A New Zealand skeptical activism group succeeds at getting a faith healing claim chastised and the advertisement removed. It may not be the most dramatic way to do activism but the law is the law, these claims were seen to be misleading. Your belief that God heals has no evidence to back it up, so you can not actually make that health claim.
A church which advertised that a prayer session could heal health problems including “incurable diseases” has been told to remove the advertisement.
A complaint to the Advertising Standards Authority was made about a brochure from the Universal Church of the Kingdom of God, which was circulated publicly and contained a timetable of healing sessions.
It read: “For people who suffer with constant pain, deteriorating health, can’t work due to illness, incurable disease, doctors don’t know what’s wrong, dependent on pills, recovering from injury, weight problems, sick children.”
The complainant, Mark Hanna, from the Society for Science Based Healthcare, said there was no evidence that any of those health issues could be alleviated through prayer.
“As such, these claims are in violation of the Therapeutic Products Advertising Code Principle 2, and fail to uphold the high standard of social responsibility required by the Therapeutic Products Advertising Code Principle 3,” his complaint read.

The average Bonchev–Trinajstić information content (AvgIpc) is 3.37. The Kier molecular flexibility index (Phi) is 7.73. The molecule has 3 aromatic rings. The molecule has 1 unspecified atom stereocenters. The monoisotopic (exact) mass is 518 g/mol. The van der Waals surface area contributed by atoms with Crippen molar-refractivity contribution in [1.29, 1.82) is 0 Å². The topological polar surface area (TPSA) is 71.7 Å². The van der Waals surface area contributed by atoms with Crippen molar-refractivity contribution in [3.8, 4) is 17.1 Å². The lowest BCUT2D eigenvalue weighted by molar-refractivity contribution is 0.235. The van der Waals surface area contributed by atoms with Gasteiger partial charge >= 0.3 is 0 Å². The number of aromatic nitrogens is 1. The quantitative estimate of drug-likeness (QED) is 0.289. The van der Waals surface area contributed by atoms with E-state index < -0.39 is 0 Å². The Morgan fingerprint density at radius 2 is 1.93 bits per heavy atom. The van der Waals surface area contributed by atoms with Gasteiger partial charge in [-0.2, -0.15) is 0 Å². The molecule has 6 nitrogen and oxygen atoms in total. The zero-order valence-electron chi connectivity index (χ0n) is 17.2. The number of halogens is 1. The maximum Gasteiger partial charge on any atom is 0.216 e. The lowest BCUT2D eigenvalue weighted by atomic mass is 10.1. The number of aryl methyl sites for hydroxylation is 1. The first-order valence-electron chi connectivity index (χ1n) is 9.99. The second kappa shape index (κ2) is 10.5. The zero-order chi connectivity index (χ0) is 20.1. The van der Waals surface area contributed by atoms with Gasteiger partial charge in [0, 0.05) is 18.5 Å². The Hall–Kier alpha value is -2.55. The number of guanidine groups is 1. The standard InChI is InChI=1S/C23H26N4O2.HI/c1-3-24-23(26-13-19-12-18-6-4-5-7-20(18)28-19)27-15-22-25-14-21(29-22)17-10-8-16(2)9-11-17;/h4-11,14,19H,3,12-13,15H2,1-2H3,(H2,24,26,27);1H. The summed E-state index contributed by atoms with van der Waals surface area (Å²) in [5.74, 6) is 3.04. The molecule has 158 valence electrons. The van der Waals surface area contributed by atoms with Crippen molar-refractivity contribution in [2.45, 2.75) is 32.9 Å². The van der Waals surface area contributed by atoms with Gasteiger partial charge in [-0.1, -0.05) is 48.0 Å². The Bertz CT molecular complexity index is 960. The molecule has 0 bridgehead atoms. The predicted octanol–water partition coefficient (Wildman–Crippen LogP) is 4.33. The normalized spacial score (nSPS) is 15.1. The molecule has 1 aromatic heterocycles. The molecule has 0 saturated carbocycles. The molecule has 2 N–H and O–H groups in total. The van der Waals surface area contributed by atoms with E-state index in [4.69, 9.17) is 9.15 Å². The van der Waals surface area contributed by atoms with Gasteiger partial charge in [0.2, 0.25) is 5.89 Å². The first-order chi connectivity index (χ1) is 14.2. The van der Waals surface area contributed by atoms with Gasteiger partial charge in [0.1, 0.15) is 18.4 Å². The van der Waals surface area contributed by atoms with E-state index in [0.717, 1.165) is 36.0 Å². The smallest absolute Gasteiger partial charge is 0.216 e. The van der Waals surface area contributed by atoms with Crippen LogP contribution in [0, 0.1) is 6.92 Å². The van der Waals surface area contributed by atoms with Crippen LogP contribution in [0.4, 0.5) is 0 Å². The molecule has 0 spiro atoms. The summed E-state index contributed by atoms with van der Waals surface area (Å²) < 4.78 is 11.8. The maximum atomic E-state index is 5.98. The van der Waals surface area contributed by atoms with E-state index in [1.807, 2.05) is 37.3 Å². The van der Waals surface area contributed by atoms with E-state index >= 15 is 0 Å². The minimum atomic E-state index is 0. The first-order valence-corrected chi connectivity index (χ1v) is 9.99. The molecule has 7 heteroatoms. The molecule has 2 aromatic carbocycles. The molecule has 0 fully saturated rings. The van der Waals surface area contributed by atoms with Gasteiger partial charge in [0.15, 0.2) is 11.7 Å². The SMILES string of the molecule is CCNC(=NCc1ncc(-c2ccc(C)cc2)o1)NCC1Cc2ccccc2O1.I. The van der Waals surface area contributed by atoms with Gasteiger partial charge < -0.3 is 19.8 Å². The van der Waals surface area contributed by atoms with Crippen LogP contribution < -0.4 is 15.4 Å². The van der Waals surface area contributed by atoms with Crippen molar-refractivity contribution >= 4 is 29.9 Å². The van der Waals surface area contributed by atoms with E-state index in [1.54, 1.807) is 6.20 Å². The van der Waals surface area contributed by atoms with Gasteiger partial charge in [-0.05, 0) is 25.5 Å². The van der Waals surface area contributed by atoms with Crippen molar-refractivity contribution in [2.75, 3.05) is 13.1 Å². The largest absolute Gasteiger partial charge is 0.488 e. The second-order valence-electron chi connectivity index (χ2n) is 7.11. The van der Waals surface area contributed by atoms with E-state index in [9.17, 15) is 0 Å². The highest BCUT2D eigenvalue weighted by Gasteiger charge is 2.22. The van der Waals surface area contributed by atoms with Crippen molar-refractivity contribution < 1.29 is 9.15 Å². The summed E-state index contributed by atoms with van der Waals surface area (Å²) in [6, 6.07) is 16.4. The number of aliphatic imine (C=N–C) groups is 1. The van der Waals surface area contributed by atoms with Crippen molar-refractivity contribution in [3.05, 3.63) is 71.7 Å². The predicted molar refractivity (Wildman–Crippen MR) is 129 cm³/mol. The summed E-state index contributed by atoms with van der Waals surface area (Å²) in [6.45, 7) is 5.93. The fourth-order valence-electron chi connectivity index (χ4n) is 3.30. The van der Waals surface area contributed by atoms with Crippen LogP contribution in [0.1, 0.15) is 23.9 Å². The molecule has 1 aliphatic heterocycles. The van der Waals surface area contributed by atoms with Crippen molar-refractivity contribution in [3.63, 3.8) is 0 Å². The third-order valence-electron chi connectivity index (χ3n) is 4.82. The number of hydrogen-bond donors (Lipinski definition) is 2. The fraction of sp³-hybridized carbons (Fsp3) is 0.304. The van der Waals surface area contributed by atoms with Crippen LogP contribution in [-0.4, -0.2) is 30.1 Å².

The church was a bit too emphatic about the claims, stated them more as fact than opinion. It is not fact that prayer heals and it suggests that people forego conventional treatment.
Hanna’s group is made up of volunteers keen on skeptical activism. It’s brand new, launched just this month. Way to get some good PR! Nice job.
They have also made complaints about false advertising regarding amber teething beads and detox foot patches. The Society hopes that advertisers get the message and “refrain from making misleading health claims in the future.”
Even small groups of dedicated individuals can make a big difference. Other “truth in health claims” societies include the Society of Science-based Medicine the US, Bad Science Watch in Canada, Sense about Science (U.K.) and two notable rather specifically targeted skeptical groups, Skeptics For the Protection of Cancer Patients and Stop AVN
(I’m sure I missed some. List them in comments)
Here are some additional stories about faith healing claims smacked down by advertising standards authorities. Sadly, none are from the U.S. (I looked for cases regarding faith healing claims with the Federal Trade Commission. None. I don’t ever recall any. Why is that?)